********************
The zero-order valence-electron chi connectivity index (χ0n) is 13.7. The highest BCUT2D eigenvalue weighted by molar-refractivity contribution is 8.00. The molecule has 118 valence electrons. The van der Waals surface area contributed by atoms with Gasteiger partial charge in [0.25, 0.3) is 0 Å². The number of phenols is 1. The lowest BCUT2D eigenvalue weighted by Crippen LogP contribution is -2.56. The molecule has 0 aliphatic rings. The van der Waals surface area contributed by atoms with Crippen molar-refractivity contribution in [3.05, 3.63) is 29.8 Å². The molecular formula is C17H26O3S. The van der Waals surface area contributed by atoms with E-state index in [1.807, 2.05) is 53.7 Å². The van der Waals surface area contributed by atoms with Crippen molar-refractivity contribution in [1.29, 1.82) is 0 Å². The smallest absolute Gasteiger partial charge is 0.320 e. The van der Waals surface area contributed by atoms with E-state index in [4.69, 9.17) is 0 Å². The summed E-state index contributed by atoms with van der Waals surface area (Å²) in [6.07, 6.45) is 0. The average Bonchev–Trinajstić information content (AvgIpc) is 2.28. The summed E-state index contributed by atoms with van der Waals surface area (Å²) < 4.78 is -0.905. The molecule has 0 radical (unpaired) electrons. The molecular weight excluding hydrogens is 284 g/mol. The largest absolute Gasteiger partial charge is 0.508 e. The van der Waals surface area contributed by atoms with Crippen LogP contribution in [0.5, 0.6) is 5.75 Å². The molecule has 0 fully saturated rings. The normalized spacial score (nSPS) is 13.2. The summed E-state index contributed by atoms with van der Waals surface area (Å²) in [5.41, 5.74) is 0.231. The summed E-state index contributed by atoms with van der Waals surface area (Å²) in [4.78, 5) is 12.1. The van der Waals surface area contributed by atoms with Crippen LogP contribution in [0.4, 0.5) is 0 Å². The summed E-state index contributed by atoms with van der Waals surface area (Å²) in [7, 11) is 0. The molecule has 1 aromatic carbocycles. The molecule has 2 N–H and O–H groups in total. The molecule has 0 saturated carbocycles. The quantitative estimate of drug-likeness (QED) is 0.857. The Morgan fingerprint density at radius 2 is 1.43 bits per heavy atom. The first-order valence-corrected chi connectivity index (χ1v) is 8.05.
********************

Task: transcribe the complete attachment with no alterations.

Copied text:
The zero-order valence-electron chi connectivity index (χ0n) is 13.7. The highest BCUT2D eigenvalue weighted by molar-refractivity contribution is 8.00. The molecule has 118 valence electrons. The van der Waals surface area contributed by atoms with Gasteiger partial charge in [0.25, 0.3) is 0 Å². The number of phenols is 1. The lowest BCUT2D eigenvalue weighted by Crippen LogP contribution is -2.56. The molecule has 0 aliphatic rings. The van der Waals surface area contributed by atoms with Crippen molar-refractivity contribution in [3.05, 3.63) is 29.8 Å². The molecular formula is C17H26O3S. The van der Waals surface area contributed by atoms with E-state index in [1.807, 2.05) is 53.7 Å². The van der Waals surface area contributed by atoms with Crippen molar-refractivity contribution in [1.29, 1.82) is 0 Å². The smallest absolute Gasteiger partial charge is 0.320 e. The van der Waals surface area contributed by atoms with E-state index in [4.69, 9.17) is 0 Å². The summed E-state index contributed by atoms with van der Waals surface area (Å²) in [6.07, 6.45) is 0. The average Bonchev–Trinajstić information content (AvgIpc) is 2.28. The summed E-state index contributed by atoms with van der Waals surface area (Å²) < 4.78 is -0.905. The molecule has 0 radical (unpaired) electrons. The molecular weight excluding hydrogens is 284 g/mol. The largest absolute Gasteiger partial charge is 0.508 e. The van der Waals surface area contributed by atoms with Crippen LogP contribution in [0.5, 0.6) is 5.75 Å². The molecule has 0 fully saturated rings. The normalized spacial score (nSPS) is 13.2. The summed E-state index contributed by atoms with van der Waals surface area (Å²) in [5.41, 5.74) is 0.231. The summed E-state index contributed by atoms with van der Waals surface area (Å²) in [4.78, 5) is 12.1. The van der Waals surface area contributed by atoms with Crippen LogP contribution in [0.4, 0.5) is 0 Å². The summed E-state index contributed by atoms with van der Waals surface area (Å²) in [7, 11) is 0. The molecule has 1 aromatic carbocycles. The molecule has 2 N–H and O–H groups in total. The molecule has 0 saturated carbocycles. The quantitative estimate of drug-likeness (QED) is 0.857. The Morgan fingerprint density at radius 2 is 1.43 bits per heavy atom. The first-order valence-corrected chi connectivity index (χ1v) is 8.05.